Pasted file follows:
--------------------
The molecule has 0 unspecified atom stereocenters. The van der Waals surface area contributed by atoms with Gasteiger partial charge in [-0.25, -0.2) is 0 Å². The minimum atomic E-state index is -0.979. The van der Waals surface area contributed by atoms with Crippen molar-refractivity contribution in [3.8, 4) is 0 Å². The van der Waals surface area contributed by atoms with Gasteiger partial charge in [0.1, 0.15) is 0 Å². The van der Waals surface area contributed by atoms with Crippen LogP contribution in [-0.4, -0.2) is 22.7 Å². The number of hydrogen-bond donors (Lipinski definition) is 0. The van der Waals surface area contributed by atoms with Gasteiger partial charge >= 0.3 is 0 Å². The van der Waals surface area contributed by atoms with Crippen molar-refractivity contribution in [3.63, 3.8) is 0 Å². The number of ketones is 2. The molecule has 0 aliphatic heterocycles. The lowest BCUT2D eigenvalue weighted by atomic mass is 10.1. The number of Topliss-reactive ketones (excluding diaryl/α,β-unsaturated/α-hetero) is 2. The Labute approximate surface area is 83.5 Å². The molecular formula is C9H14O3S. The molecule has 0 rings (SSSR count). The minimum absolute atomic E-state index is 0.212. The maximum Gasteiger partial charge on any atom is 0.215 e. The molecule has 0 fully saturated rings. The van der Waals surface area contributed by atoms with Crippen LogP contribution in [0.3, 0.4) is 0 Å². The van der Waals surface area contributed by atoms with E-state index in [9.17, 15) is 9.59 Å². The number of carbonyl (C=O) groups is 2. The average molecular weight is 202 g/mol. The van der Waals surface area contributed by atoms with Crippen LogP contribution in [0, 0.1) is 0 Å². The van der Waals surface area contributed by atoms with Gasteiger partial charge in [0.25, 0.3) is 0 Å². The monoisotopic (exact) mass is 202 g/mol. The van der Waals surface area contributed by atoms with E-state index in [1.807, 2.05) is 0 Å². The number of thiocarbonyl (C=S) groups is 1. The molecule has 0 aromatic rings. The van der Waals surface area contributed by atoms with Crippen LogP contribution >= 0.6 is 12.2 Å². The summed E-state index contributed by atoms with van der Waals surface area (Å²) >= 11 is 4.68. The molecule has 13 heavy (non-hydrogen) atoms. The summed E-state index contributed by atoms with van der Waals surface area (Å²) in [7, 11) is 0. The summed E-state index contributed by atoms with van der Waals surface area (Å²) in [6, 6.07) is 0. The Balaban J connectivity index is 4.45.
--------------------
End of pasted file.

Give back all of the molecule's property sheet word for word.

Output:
The molecule has 0 unspecified atom stereocenters. The van der Waals surface area contributed by atoms with Gasteiger partial charge in [-0.25, -0.2) is 0 Å². The minimum atomic E-state index is -0.979. The van der Waals surface area contributed by atoms with Crippen molar-refractivity contribution in [3.8, 4) is 0 Å². The van der Waals surface area contributed by atoms with Gasteiger partial charge in [0.1, 0.15) is 0 Å². The van der Waals surface area contributed by atoms with Crippen LogP contribution in [-0.4, -0.2) is 22.7 Å². The number of hydrogen-bond donors (Lipinski definition) is 0. The van der Waals surface area contributed by atoms with Gasteiger partial charge >= 0.3 is 0 Å². The van der Waals surface area contributed by atoms with Crippen molar-refractivity contribution in [3.63, 3.8) is 0 Å². The number of ketones is 2. The molecule has 0 aliphatic heterocycles. The lowest BCUT2D eigenvalue weighted by atomic mass is 10.1. The number of Topliss-reactive ketones (excluding diaryl/α,β-unsaturated/α-hetero) is 2. The Labute approximate surface area is 83.5 Å². The molecular formula is C9H14O3S. The molecule has 0 rings (SSSR count). The minimum absolute atomic E-state index is 0.212. The maximum Gasteiger partial charge on any atom is 0.215 e. The molecule has 0 fully saturated rings. The van der Waals surface area contributed by atoms with Crippen LogP contribution in [0.3, 0.4) is 0 Å². The van der Waals surface area contributed by atoms with E-state index in [9.17, 15) is 9.59 Å². The number of carbonyl (C=O) groups is 2. The average molecular weight is 202 g/mol. The van der Waals surface area contributed by atoms with Crippen LogP contribution in [0, 0.1) is 0 Å². The van der Waals surface area contributed by atoms with Gasteiger partial charge in [0.25, 0.3) is 0 Å². The monoisotopic (exact) mass is 202 g/mol. The van der Waals surface area contributed by atoms with E-state index in [1.807, 2.05) is 0 Å². The number of thiocarbonyl (C=S) groups is 1. The molecule has 0 aromatic rings. The van der Waals surface area contributed by atoms with Crippen LogP contribution >= 0.6 is 12.2 Å². The summed E-state index contributed by atoms with van der Waals surface area (Å²) >= 11 is 4.68. The molecule has 13 heavy (non-hydrogen) atoms. The summed E-state index contributed by atoms with van der Waals surface area (Å²) in [7, 11) is 0. The summed E-state index contributed by atoms with van der Waals surface area (Å²) in [6, 6.07) is 0. The Balaban J connectivity index is 4.45.